Collaborative Divorce Can Create For An Amicable Resolution
Many people think of divorce as a hostile, antagonistic, adversarial process. Although some cases live up to that unfortunate hype, many cases can be resolved through a cooperative, collaborative effort by the spouses. When the issues involved in a divorce are resolved through the use of collaborative divorce, the former spouses are more likely to be satisfied with the outcome and are more likely, in their lives after the divorce, to interact with each other amicably. This can be particularly beneficial for people who share children and will engage in regular communication regarding their care.
Collaborative divorce can be an ideal alternative to traditional litigation. To learn more, call Donaldson Stewart, P.C., at 480-792-9770 and arrange a time to speak with attorney Monica Donaldson Stewart, who is trained and experienced in collaborative divorce matters.
How Does Collaborative Divorce Work?
Collaborative divorce is a specific process that is governed by Rule 67.1 of the Arizona Rules of Family Law Procedure. One of the key features of a collaborative divorce is that the spouses commit to resolving the issues in their divorce without litigation. The spouses are each guided by their respective collaborative attorneys. There may also be other professionals on a “collaborative team” to assist the spouses in reaching agreements regarding the outcome of their divorce. For example, a neutral financial specialist may be involved to help gather and interpret information regarding marital assets and debts, as well as income and expenses. The spouses might also choose to work with a collaborative coach to assist them in improving their communication related to the divorce and to help keep the focus on the present and the future rather than on the past. In cases where the spouses share a child or children, they may elect to seek the input of a child specialist. These professionals, along with others that the team may choose to include, all have one goal: to help you make informed decisions and reach agreements about your future.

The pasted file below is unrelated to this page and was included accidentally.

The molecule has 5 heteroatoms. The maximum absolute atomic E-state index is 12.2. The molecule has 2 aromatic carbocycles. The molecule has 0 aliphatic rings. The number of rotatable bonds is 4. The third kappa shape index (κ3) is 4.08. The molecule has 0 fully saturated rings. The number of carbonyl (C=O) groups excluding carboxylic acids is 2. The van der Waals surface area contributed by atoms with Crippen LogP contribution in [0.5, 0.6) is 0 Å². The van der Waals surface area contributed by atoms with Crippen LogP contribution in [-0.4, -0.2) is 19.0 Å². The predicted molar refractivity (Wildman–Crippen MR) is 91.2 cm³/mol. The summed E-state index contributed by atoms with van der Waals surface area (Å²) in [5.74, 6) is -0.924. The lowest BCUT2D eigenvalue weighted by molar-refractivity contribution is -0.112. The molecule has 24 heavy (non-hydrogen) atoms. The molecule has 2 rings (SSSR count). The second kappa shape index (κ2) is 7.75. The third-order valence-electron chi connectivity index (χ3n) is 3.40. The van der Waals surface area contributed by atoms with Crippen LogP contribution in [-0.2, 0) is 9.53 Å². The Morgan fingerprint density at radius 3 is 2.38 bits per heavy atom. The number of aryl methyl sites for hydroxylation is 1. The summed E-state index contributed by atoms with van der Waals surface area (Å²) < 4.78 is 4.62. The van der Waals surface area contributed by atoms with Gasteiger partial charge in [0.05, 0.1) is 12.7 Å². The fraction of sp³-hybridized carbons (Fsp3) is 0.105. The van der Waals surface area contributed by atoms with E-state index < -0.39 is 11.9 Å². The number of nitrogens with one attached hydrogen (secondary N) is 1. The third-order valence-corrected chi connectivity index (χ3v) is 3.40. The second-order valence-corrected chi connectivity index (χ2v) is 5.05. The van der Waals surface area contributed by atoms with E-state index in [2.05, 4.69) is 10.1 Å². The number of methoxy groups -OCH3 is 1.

In collaborative divorce, both spouses, as well as their entire collaborative team, will all sign an agreement to reach a settlement through collaboration. If the spouses are unable to reach an agreement collaboratively, the collaborative team will disband and cannot offer services in any future proceedings. The collaborative process is intended to take place entirely out of the courtroom.
The spouses and professional team involved in the collaborative process will discuss all of the pertinent divorce issues in a series of meetings. The meetings will address all aspects of the divorce, which may include:
The collaborative process is empowering because it places the control in your hands rather than in the hands of a judge. With help and representation from your lawyer and professional team, you will arrive at a divorce settlement knowing that you helped to shape the outcome.
The Benefits Of Collaborative Divorce
Collaborative divorce is still divorce — and divorce is rarely easy. The collaborative structure, however, does provide many benefits that can make the process as cooperative and positive as possible.
- Collaborative divorce is a more private option. Unlike a litigated divorce, your personal details need not be exposed to the public.
- Children are impacted by divorce in many ways. When a parenting time agreement is reached collaboratively, the parents have more amicable and cooperative relationships with each other.
- You have informed control over the final outcome, which may not happen in a litigated divorce.
Is The Collaborative Process Right For Your Situation?
Donaldson Stewart, P.C., is committed to protecting our clients’ interests as we guide them through difficult life transitions. We offer a free initial consultation to help you determine whether collaborative law is suitable for your divorce and we can offer other options as well. Contact us online today or call our Chandler, Arizona, law firm at 480-792-9770.